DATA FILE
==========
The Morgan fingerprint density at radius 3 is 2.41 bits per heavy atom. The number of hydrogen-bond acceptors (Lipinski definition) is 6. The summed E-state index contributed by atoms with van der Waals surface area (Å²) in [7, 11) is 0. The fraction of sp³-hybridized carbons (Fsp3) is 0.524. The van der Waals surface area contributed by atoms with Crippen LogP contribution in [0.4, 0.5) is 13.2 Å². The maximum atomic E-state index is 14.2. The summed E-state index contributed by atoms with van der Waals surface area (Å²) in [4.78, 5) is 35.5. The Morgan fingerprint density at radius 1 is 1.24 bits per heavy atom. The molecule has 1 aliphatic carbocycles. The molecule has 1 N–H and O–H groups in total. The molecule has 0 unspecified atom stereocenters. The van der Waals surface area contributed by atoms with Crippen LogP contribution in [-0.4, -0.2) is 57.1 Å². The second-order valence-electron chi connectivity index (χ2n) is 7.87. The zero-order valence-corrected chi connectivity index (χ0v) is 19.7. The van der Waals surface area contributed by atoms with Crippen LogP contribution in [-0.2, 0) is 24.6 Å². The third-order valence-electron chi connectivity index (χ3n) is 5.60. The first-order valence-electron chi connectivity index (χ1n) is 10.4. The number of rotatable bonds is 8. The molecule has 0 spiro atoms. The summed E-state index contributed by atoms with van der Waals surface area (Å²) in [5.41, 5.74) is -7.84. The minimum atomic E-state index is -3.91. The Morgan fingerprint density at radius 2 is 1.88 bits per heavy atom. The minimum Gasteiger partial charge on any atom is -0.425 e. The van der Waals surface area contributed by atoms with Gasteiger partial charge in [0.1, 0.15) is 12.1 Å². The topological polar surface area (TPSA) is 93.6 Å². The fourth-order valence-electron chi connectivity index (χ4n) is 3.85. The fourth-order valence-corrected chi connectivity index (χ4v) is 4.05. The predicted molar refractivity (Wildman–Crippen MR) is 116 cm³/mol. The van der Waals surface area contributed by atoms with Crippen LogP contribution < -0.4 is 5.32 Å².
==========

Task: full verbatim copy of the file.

The Morgan fingerprint density at radius 3 is 2.41 bits per heavy atom. The number of hydrogen-bond acceptors (Lipinski definition) is 6. The summed E-state index contributed by atoms with van der Waals surface area (Å²) in [7, 11) is 0. The fraction of sp³-hybridized carbons (Fsp3) is 0.524. The van der Waals surface area contributed by atoms with Crippen LogP contribution in [0.4, 0.5) is 13.2 Å². The maximum atomic E-state index is 14.2. The summed E-state index contributed by atoms with van der Waals surface area (Å²) in [4.78, 5) is 35.5. The Morgan fingerprint density at radius 1 is 1.24 bits per heavy atom. The molecule has 1 aliphatic carbocycles. The molecule has 1 N–H and O–H groups in total. The molecule has 0 unspecified atom stereocenters. The van der Waals surface area contributed by atoms with Crippen LogP contribution in [-0.4, -0.2) is 57.1 Å². The second-order valence-electron chi connectivity index (χ2n) is 7.87. The zero-order valence-corrected chi connectivity index (χ0v) is 19.7. The van der Waals surface area contributed by atoms with Crippen LogP contribution in [-0.2, 0) is 24.6 Å². The third-order valence-electron chi connectivity index (χ3n) is 5.60. The first-order valence-electron chi connectivity index (χ1n) is 10.4. The number of rotatable bonds is 8. The molecule has 0 spiro atoms. The summed E-state index contributed by atoms with van der Waals surface area (Å²) in [5.41, 5.74) is -7.84. The minimum atomic E-state index is -3.91. The Morgan fingerprint density at radius 2 is 1.88 bits per heavy atom. The minimum Gasteiger partial charge on any atom is -0.425 e. The van der Waals surface area contributed by atoms with Gasteiger partial charge in [0.1, 0.15) is 12.1 Å². The topological polar surface area (TPSA) is 93.6 Å². The fourth-order valence-electron chi connectivity index (χ4n) is 3.85. The fourth-order valence-corrected chi connectivity index (χ4v) is 4.05. The predicted molar refractivity (Wildman–Crippen MR) is 116 cm³/mol. The van der Waals surface area contributed by atoms with Crippen LogP contribution < -0.4 is 5.32 Å².